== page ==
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Articles 1 - 15 of 15

Full-Text Articles in Law

Creating Better Governance, Denise D. Fort Jun 2001

Creating Better Governance, Denise D. Fort

Two Decades of Water Law and Policy Reform: A Retrospective and Agenda for the Future (Summer Conference, June 13-15)

17 pages (includes illustration).

Contains 2 pages of references.


Judging Judging: The Problem Of Second-Guessing State Judges' Interpretation Of State Law In Bush V. Gore, Harold J. Krent Feb 2001

Judging Judging: The Problem Of Second-Guessing State Judges' Interpretation Of State Law In Bush V. Gore, Harold J. Krent

All Faculty Scholarship

No abstract provided.


The Constitutional Convention Of 1937: The Original Meaning Of The New Jurisprudential Deal, Kurt T. Lash Jan 2001

The Constitutional Convention Of 1937: The Original Meaning Of The New Jurisprudential Deal, Kurt T. Lash

Law Faculty Publications

The paper traces the dramatic jurisprudential innovations of the New Deal Revolution, including the articulation of incorporation theory, the abandonment of judicial construction of state common law, and the ascension of textual originalism as the Court's method of constitutional interpretation. I argue that the New Deal Court transcended the political goals of the Roosevelt administration and attempted to restructure the nature of legitimate judicial review in a post-Lochner world. Acting, in effect, as a constitutional convention, the Court not only changed the nature of judicial review, it altered the shape of the Constitution in ways that cut across modern ...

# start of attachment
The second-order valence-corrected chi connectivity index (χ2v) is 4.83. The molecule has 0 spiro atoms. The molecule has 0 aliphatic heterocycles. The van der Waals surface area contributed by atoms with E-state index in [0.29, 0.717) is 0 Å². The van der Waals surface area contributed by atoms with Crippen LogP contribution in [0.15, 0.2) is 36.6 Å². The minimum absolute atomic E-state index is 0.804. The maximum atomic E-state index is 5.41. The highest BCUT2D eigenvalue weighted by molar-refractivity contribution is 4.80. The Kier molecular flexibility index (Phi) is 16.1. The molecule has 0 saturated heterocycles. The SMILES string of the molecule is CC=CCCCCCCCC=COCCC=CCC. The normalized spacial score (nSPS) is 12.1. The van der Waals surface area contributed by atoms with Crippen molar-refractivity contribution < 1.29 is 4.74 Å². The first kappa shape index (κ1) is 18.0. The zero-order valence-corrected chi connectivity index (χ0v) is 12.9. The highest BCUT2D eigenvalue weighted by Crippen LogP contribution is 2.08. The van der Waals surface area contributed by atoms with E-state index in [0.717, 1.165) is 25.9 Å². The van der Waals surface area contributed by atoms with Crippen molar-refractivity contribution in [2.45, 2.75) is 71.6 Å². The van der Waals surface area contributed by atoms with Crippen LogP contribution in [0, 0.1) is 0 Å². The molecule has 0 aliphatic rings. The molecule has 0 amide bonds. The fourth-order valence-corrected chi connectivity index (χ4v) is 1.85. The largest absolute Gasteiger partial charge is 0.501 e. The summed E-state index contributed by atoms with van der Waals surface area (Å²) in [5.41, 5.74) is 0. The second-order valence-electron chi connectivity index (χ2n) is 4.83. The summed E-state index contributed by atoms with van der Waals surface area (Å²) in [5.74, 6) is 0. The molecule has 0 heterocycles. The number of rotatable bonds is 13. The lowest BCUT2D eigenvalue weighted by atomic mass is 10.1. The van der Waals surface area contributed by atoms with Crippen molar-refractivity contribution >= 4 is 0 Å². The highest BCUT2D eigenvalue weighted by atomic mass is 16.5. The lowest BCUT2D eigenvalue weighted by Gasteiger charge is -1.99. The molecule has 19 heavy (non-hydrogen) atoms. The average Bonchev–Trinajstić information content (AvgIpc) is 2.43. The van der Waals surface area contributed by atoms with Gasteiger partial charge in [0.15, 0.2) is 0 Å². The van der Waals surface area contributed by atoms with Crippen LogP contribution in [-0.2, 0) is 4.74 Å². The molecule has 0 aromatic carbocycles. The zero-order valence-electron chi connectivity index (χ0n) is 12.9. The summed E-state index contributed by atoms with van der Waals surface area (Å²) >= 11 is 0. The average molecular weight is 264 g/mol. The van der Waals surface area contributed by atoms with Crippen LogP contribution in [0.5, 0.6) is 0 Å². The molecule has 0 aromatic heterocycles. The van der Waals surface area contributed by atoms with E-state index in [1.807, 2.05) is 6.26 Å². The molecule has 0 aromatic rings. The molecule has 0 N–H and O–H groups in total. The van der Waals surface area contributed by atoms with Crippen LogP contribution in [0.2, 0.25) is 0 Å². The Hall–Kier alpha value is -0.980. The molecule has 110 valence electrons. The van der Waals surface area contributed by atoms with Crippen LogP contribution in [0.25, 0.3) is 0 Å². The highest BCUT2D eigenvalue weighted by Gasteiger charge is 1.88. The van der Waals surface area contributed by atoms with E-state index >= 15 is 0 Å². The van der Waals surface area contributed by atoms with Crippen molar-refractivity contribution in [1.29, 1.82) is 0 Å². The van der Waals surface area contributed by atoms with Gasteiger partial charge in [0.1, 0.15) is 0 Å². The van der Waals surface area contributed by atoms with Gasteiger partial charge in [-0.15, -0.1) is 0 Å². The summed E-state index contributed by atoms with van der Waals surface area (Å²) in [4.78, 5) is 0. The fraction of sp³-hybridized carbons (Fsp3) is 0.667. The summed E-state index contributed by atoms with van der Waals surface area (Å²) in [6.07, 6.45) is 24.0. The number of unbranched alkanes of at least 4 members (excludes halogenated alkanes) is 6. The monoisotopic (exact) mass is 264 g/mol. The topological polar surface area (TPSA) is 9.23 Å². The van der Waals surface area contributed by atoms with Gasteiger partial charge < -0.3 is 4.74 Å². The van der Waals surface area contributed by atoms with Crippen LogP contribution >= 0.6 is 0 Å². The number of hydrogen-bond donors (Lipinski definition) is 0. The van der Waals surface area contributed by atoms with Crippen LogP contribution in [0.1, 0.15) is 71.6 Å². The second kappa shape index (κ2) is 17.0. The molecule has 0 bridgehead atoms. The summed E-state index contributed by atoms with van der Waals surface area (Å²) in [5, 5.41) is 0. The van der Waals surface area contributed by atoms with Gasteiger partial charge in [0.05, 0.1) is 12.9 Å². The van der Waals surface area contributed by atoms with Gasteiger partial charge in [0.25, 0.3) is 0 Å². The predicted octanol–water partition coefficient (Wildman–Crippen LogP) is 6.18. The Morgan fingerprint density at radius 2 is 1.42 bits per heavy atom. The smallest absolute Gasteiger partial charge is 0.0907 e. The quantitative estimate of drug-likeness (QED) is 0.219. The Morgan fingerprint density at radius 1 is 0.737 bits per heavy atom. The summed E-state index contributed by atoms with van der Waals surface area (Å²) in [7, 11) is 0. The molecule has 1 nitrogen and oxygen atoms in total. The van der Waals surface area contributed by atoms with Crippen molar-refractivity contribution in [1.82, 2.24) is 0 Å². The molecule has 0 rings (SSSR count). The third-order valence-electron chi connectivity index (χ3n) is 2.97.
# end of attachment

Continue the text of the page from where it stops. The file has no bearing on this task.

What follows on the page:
Starbucks And The New Federalism: The Court's Answer To Globalization, Robert Knowles Jan 2001

Starbucks And The New Federalism: The Court's Answer To Globalization, Robert Knowles

Law Faculty Publications

No abstract provided.


Litigating Age And Disability Claims Against State And Local Government Employers In The New "Federalism" Era, Ivan E. Bodensteiner, Rosalie Levinson Jan 2001

Litigating Age And Disability Claims Against State And Local Government Employers In The New "Federalism" Era, Ivan E. Bodensteiner, Rosalie Levinson

Law Faculty Publications

No abstract provided.


Nationalized Political Discourse, Robert F. Nagel Jan 2001

Nationalized Political Discourse, Robert F. Nagel

Articles

No abstract provided.


Understanding The "Understanding": Federalism Constraints On Human Rights Implementation, Brad R. Roth Jan 2001

Understanding The "Understanding": Federalism Constraints On Human Rights Implementation, Brad R. Roth

Law Faculty Research Publications

No abstract provided.


Dissing Congress , Ruth Colker, James J. Brudney Jan 2001

Dissing Congress , Ruth Colker, James J. Brudney

Faculty Scholarship